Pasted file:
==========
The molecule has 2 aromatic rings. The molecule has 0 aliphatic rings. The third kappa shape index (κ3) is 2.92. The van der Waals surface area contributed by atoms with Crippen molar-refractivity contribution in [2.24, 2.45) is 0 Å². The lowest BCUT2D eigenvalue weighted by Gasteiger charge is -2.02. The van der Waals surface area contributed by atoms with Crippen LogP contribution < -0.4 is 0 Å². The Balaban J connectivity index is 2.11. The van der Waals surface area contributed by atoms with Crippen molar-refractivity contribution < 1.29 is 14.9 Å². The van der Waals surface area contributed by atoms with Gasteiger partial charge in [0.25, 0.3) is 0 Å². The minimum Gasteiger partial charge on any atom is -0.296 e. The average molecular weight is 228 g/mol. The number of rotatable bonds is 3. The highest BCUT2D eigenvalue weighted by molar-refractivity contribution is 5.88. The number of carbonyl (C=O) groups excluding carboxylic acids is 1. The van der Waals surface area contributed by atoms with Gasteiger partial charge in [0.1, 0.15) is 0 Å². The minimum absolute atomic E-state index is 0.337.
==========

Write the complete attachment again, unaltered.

The molecule has 2 aromatic rings. The molecule has 0 aliphatic rings. The third kappa shape index (κ3) is 2.92. The van der Waals surface area contributed by atoms with Crippen molar-refractivity contribution in [2.24, 2.45) is 0 Å². The lowest BCUT2D eigenvalue weighted by Gasteiger charge is -2.02. The van der Waals surface area contributed by atoms with Crippen LogP contribution < -0.4 is 0 Å². The Balaban J connectivity index is 2.11. The van der Waals surface area contributed by atoms with Crippen molar-refractivity contribution < 1.29 is 14.9 Å². The van der Waals surface area contributed by atoms with Gasteiger partial charge in [0.25, 0.3) is 0 Å². The minimum Gasteiger partial charge on any atom is -0.296 e. The average molecular weight is 228 g/mol. The number of rotatable bonds is 3. The highest BCUT2D eigenvalue weighted by molar-refractivity contribution is 5.88. The number of carbonyl (C=O) groups excluding carboxylic acids is 1. The van der Waals surface area contributed by atoms with Gasteiger partial charge in [0.1, 0.15) is 0 Å². The minimum absolute atomic E-state index is 0.337.